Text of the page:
New Delhi, Feb 29 (IANS) Declaring that prudence lies in adhering to fiscal targets, Finance Minister Arun Jaitley on Monday retained the “much awaited figure” of fiscal deficit for the current financial year at 3.9 percent of GDP, and at 3.5 percent for 2016-17.
Presenting the union budget for the next fiscal in parliament. Jaitley said he had decided that prudence lies in adhering to fiscal targets, but while doing so he has also ensured that the development agenda is not compromised.
The finance minister said the estimate of revenue deficit for this fiscal has come down to 2.5 percent from the previous estimates.
The government has targeted reducing the fiscal deficit to 3.9 percent of the gross domestic product (GDP) in the current financial year, compared with four percent last year, and reduce it further to 3.5 percent in 2016-17.
The fiscal deficit for 2014-15 touched 4.1 percent of the gross domestic product.
The revised estimate (RE) of gross tax collections for this fiscal are around Rs.14.60 lakh crore, as against the budget estimate (BE) of nearly Rs.14.50 lakh crore. The budget estimate for the next fiscal on this count has been pegged at Rs.16.30 lakh crore.
The government’s fiscal deficit target of 3.9 percent for the current fiscal “seems achievable”, the 2015-16 Economic Survey said last week.
“Significant increase in revenue receipts, led by buoyant indirect tax collection, higher level of capital expenditure on the plan side, lower subsidies and enhanced untied resources transferred to the states following the acceptance of the recommendations of the 14th Finance Commission” were the basis of the government’s optimism on this count.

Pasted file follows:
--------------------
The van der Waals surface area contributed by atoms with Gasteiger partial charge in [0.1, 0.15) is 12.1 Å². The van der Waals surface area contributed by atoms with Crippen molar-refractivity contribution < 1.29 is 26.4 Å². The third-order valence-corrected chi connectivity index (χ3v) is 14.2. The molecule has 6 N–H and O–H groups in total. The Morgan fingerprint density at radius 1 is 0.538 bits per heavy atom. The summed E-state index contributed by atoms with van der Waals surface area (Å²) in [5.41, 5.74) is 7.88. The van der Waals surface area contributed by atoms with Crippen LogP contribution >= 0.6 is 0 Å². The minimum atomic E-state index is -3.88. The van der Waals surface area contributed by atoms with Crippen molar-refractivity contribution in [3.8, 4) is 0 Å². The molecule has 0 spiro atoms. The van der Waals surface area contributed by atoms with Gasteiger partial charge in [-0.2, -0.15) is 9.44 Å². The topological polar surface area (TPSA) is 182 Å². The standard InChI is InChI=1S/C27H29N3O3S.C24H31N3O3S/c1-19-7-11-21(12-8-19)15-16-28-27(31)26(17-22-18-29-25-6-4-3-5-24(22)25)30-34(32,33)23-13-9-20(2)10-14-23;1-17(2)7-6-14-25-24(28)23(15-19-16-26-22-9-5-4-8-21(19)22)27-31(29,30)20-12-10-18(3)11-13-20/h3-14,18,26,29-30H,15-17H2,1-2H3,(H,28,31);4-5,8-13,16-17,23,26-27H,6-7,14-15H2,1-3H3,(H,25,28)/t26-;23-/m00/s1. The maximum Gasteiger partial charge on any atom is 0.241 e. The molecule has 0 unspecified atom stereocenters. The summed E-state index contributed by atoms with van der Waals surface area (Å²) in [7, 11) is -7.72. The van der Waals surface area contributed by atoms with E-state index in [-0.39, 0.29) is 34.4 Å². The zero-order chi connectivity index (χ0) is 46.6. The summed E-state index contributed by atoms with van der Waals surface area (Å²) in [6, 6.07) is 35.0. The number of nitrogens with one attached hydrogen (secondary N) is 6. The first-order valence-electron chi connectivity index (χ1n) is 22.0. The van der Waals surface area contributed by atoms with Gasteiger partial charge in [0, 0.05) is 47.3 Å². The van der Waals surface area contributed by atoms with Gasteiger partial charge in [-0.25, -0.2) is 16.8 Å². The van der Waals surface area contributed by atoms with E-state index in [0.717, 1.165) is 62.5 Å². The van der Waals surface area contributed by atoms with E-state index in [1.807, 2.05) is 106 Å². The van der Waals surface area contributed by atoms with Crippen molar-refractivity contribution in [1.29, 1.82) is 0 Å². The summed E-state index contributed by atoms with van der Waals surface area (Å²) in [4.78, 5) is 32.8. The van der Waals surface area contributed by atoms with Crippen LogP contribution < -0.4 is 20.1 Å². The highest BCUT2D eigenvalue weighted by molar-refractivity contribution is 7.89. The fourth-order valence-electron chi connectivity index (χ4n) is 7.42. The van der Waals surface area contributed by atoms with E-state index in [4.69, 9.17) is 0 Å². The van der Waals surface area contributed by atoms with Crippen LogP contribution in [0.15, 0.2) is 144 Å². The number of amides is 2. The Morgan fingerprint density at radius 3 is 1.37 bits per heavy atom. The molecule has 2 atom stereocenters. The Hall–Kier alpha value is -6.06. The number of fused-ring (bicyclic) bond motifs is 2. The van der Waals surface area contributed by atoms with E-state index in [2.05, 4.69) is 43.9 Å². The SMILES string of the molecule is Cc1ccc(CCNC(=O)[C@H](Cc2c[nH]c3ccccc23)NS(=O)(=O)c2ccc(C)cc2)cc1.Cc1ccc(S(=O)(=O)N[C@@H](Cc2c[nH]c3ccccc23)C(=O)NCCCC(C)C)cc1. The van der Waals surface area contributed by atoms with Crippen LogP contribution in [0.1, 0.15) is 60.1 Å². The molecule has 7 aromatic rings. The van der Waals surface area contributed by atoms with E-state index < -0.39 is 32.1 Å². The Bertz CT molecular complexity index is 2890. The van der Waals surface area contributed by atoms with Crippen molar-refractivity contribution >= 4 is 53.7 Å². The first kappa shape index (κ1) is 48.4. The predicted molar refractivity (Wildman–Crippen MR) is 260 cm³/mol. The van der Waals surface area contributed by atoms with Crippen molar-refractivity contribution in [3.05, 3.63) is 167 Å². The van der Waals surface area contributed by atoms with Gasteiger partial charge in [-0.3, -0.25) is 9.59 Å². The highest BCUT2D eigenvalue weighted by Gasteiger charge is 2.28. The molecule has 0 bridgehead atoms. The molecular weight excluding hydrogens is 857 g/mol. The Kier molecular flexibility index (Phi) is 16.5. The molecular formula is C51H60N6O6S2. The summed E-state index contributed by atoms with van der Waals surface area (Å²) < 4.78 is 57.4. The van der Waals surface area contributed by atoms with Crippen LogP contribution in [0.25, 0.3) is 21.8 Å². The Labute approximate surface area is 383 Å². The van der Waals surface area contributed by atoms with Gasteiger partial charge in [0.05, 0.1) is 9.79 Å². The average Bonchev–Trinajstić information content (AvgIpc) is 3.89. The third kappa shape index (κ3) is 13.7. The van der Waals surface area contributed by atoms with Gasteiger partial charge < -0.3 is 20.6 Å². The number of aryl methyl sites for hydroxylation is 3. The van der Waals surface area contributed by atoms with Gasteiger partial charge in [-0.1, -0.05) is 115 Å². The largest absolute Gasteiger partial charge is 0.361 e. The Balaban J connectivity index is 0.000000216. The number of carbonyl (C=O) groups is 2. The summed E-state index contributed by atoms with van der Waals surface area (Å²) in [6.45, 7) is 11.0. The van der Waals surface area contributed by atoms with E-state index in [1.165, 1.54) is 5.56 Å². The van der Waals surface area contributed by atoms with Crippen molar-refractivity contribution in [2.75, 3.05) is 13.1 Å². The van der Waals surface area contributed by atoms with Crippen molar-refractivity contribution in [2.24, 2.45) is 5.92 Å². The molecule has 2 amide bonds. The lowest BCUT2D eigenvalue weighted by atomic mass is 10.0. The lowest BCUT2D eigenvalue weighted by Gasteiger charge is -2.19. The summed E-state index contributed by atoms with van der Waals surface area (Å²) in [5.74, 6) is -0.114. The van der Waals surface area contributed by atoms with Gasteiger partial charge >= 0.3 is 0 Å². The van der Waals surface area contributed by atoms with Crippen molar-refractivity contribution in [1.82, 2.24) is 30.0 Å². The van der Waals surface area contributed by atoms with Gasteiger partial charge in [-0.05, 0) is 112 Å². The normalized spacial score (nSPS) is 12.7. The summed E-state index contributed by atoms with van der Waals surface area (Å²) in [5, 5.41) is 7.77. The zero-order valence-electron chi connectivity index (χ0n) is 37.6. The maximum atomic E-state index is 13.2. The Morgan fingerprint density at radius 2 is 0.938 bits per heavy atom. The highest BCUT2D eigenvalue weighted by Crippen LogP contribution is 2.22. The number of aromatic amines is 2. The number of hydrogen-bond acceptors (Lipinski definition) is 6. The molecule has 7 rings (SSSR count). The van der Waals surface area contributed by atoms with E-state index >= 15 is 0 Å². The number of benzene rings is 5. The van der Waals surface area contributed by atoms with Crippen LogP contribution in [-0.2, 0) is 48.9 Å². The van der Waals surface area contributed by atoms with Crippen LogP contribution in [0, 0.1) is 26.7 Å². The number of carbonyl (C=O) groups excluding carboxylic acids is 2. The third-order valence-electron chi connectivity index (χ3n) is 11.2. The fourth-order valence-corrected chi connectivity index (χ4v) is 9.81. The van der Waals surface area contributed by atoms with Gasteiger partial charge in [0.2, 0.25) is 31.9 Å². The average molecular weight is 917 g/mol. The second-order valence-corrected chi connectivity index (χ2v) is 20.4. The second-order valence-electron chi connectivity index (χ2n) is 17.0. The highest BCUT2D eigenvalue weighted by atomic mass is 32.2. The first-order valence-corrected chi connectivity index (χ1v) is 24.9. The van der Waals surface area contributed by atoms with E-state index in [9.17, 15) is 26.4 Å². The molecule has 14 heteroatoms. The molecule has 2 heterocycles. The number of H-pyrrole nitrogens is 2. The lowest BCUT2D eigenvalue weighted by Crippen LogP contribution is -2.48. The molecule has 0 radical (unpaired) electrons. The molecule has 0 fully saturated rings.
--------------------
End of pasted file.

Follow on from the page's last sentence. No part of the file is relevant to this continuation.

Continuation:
“The coming year is expected to be a challenging one from the fiscal point of view because of challenges posed by a lower-than-projected nominal GDP growth,” said the survey, which was presented in parliament on Friday.
“The chances of India’s growth rate in 2016-17 increasing significantly beyond 2015-16 levels are not very high, due to likelihood of persistence of global slowdown,” it said.
“The implementation of the Pay Commission recommendations and the ‘One Rank One Pay’ scheme will put additional burden on expenditure,” it added.
Moody’s Investors Service said earlier this month that India’s fiscal position will remain weaker than other emerging economies in the near term even if fiscal consolidation continued on course.
“Even if the budgetary consolidation continues, India’s fiscal metrics will remain weaker than rating peers in the near term, because of the relatively high levels of deficits and debts of India’s state and central governments,” Moody’s said in a report.
“The importance of the upcoming budget lies in its message on the government’s fiscal consolidation plans,” the American agency said.
“But at around 63.8 percent of GDP, India’s government debt ratio remains high compared with a median of 49.5 percent for Baa3-rated peers. Without continued fiscal consolidation, India’s government finances will continue to compare poorly with the peers,” it added.